On Coming Out on a Campus

Ty Geltmaker, October 2010

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To the Editor:

I’m openly gay in a relationship of 30 years (and a legally recognized conscientious objector to the war in Vietnam, by Illinois State Selective Service Draft Board, 1970) without ever saying much if anything in the classroom about my personal life or political views, except when asked, always advocating/engaging in socio-cultural empiricism—otherwise known as telling the truth—in research and teaching, as opposed to self-serving revisionism, say, of the war experience, as in Connecticut Attorney General Richard Blumenthal’s recent “mis-spoken” obfuscations/lies of his “service in Vietnam” vs. “service during the Vietnam war era.”

Teaching “controversy in the classroom” is a challenge, as your recent excellent articles (Perspectives on History, May 2010) noted. I would add that poststructuralist trends such as the so-called “linguistic turn” and—to cite another related example—“queer theory,” simultaneously fetishize and devalue language (and history) of meaning to the extent that maximally possible, approximate truth is too easily confused with the impossibility of an ineffable, absolute precision; the baby getting thrown out with the bath water. And this can happen from all sides of political debate, left and right, often converging.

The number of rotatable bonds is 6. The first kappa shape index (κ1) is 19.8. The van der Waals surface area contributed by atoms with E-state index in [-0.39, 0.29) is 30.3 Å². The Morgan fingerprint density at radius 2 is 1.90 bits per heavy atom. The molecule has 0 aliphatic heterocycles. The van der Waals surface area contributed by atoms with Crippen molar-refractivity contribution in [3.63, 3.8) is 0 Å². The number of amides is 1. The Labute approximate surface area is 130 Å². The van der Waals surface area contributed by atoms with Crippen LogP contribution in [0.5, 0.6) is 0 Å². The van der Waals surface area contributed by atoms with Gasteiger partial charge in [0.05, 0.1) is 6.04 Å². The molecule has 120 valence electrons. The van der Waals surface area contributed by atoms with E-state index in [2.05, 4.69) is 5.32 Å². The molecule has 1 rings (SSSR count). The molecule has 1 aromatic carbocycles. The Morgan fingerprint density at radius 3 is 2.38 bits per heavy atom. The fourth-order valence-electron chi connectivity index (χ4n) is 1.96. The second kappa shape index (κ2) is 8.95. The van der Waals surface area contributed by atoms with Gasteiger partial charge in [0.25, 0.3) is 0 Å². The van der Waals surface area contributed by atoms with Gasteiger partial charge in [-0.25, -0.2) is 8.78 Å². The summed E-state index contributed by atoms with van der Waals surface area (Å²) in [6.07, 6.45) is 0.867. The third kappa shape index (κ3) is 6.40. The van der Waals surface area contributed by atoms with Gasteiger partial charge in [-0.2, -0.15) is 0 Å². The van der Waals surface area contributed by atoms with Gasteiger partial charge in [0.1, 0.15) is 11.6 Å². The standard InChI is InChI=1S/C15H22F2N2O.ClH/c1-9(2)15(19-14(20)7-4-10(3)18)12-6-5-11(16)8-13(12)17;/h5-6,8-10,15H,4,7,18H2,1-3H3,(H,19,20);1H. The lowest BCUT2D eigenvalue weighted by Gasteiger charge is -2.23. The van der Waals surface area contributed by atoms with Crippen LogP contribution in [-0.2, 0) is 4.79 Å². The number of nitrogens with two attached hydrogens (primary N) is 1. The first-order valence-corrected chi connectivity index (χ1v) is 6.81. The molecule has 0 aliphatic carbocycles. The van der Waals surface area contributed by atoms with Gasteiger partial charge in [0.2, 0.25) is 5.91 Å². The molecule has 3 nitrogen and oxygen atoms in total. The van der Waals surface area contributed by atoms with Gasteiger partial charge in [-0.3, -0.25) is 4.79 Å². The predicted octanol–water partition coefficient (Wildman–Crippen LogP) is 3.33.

Two decades ago, after one year being a teaching assistant in SWMS (Study of Women and Men in Society) at University of Southern California, I was the following year a T.A. in Modern Europe. In one Modern European history class discussion of homosexuality as a changing social construct in the personal practices and arrangements of a timeless yearning/desire, a student said: “Oh yes, we had a homosexual talk to us about this last year.” To which I responded: “That was me, and I gave you your final grade; don’t you remember?” Clearly, I didn’t look gay enough, or make enough of a “personal” case—for better or worse—for that student to remember that the “anonymous homosexual” he did remember was the pacifist gay teacher he also knew, studying together two semesters in a row. Some may find that odd, or even troubling (an “erasure of the homo?”); I took it as a sign of good teaching since my politics and “persona”, never closeted, had not gotten in the way of ideas expressed and critical thinking advanced.

—Ty Geltmaker
Los Angeles